Thought from Today's Old Testament Passage:
Many have speculated on the precise nature of this manna, and several partial parallels are known. To the present time in Sinai, certain insects produce honeydew excretions on tamarisk twigs seasonally every June for some weeks. At night these drops fall from the trees to the ground, where they remain until the heat of the sun brings forth the ants which remove them. These drops are small, sticky, light-coloured, and sugary-sweet, quite strikingly like the biblical descriptions in Ex. 16 and Nu. 11. Other honeydew-producing insects are known in Sinai and elsewhere, e.g. certain cicadas. However, these products do not fit the biblical description in all particulars. On them, see F. S. Bodenheimer, BA 10, 1947, pp. 1-6; for a photo of tamarisk-twigs with drops, see W. Keller, The Bible as History, 1956, plate between pp. 112-113. In S Algeria in 1932 and also about 70 years before, after unusual weather ‘there were falls of a whitish, odourless, tasteless matter of a farinaceous kind which covered tents and vegetation each morning' (A. Rendle Short, Modern Discovery and the Bible, 1952, p. 152). Also in 1932, a white substance like manna one morning covered an area of ground 640 x 18 m on a farm in Natal and was eaten by the natives (H. S. Gehman in WDB, p. 375a). None of these phenomena satisfies the biblical data, and the provision of the manna remains ultimately in the realm of the miraculous, especially in its continuity, quantity and 6-day periodicity. The partial parallels cited above may indicate, however, the kind of physical bases used by God in this provision.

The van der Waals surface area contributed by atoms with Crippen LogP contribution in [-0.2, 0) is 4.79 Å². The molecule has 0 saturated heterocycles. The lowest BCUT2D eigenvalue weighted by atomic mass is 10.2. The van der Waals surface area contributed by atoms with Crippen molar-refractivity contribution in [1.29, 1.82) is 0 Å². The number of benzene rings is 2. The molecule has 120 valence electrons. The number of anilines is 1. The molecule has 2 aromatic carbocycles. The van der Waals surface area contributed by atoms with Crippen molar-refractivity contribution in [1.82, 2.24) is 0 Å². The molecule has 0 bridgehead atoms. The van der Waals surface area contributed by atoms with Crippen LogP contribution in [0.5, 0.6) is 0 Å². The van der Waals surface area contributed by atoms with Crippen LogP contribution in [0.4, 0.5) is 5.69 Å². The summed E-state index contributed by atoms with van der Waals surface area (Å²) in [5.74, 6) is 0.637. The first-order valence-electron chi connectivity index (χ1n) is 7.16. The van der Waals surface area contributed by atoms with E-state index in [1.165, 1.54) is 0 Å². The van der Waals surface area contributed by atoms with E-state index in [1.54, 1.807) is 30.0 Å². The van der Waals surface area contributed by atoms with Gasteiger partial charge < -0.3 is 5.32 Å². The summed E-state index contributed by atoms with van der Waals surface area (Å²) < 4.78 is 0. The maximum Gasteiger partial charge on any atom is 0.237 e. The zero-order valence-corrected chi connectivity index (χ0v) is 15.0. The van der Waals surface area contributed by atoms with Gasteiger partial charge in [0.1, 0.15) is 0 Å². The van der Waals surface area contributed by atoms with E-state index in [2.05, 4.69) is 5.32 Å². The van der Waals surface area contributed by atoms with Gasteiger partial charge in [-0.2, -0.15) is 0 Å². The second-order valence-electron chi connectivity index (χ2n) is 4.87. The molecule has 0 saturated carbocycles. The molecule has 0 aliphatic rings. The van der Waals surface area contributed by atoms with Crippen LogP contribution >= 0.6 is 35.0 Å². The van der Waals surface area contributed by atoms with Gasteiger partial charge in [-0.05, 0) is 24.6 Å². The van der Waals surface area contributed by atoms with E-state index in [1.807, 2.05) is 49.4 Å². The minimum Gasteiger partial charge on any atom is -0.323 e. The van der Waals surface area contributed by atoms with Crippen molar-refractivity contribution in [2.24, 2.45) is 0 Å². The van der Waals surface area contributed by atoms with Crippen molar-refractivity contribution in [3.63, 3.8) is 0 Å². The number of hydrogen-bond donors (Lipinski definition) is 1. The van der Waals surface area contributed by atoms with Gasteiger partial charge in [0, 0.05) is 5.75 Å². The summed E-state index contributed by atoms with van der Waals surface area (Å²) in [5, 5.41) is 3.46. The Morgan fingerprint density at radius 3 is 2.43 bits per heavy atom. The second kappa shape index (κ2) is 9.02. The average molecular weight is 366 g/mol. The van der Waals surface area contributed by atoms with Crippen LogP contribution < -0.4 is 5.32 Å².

J. D Douglas, et al, eds, New Bible Dictionary, Second Edition (Leichester, England: Inter-Varsity Press, 1962), p. 735